But oh, what a burden for someone like me to be attending classes on that campus during two successful football seasons. As much as possible, I tried not to bring up USC in conversation, outside of school. If I did, most people would inevitably want to talk about the school's football team.

I have never paid attention to sports. Even in high school I probably would not have attended a single football game or basketball game if I hadn't been in band. At USC, I didn't even buy the student activities card that would've allowed me to get discount game tickets, a student perk people were always hoping to access from me.

And although I happily avoided the frenzy and mania of Trojan sports, there was still the school spirit, the obligatory, required school spirit. When Trojan newbies first register and attend orientation, they are taught to hold up the V-for-victory sign to other fellow Trojans and say, "Fight on!" And they make you do it, too, at orientation at least. I had joined a cult!

When people asked if I had attended any of the football games, a stock answer had naturally evolved:
"No, but I had a tap class with two of the cheerleaders. That's the closest that I ever got to the football atmosphere at school."

Monday, August 27, 2007

Halfway to Awareness

Being of mixed race has usually meant that I get to experience the best of both worlds. Part of my own plastic bubble world is that I have never really experienced open prejudice or discrimination, either here in America or in Japan. Being a whore for attention, I've always enjoyed the fact that people found my mixed background to be something of a novelty.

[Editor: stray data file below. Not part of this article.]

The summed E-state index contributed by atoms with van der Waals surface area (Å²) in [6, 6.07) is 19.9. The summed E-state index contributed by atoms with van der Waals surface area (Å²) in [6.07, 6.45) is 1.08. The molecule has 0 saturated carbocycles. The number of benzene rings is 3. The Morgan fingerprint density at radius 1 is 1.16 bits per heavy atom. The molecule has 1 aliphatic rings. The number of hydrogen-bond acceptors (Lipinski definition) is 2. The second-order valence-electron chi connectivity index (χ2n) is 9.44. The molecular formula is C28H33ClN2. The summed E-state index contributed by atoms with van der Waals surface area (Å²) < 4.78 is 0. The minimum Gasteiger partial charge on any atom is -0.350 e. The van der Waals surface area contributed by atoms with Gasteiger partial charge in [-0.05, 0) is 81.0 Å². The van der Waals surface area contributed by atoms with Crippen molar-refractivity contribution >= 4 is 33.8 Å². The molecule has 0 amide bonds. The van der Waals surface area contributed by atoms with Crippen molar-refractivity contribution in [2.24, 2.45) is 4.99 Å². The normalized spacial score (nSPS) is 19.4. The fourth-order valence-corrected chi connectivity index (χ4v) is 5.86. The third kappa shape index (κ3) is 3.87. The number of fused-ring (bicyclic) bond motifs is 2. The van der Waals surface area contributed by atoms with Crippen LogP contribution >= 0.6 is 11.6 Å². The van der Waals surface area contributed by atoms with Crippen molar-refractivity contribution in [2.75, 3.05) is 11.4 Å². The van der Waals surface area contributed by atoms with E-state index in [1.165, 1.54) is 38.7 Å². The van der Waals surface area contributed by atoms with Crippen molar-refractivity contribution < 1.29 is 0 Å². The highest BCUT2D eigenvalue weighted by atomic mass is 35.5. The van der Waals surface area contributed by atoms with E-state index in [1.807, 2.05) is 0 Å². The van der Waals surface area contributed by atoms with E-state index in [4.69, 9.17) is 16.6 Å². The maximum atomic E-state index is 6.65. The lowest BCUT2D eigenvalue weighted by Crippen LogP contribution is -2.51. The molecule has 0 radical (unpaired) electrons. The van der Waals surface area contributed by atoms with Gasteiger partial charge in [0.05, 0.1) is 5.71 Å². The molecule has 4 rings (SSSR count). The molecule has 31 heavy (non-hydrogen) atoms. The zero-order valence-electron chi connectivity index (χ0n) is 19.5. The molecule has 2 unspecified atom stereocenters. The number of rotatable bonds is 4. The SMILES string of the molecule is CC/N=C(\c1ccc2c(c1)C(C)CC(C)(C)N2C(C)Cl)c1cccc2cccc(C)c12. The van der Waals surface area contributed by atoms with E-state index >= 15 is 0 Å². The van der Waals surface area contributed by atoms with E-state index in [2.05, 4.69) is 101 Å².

I'm lucky that my ethnic identity has mostly worked to my advantage. But it has also contributed to my lack of awareness. I have always taken for granted that I will never know what it's like to be completely Caucasian, no matter how 'white' I felt while growing up, or how 'white' I was treated.
But I will also never fully comprehend the experience of being 100% Asian American.

I'm still surprised, now and then, by the things that bring me to increased awareness. An Asian American on television--I wish I could remember who, now--was saying how people would sometimes marvel at how well he spoke English, despite the fact that he was born in the U.S. (or was it in the U.K., a line from "Cut Sleeve Boys?")
This was something I had never experienced. Domestic Partner told me that, as an ABJ (American Born Japanese), this was something he had been through several times, and he had always found it a little frustrating and a bit racist.

Yes, Domestic Partner is Japanese American, for those of you who don't know yet.
That's something else I take for granted, the fact that most people assume that I am paired up with a Caucasian man. Many people are still surprised when they find out that my guy is also Asian American.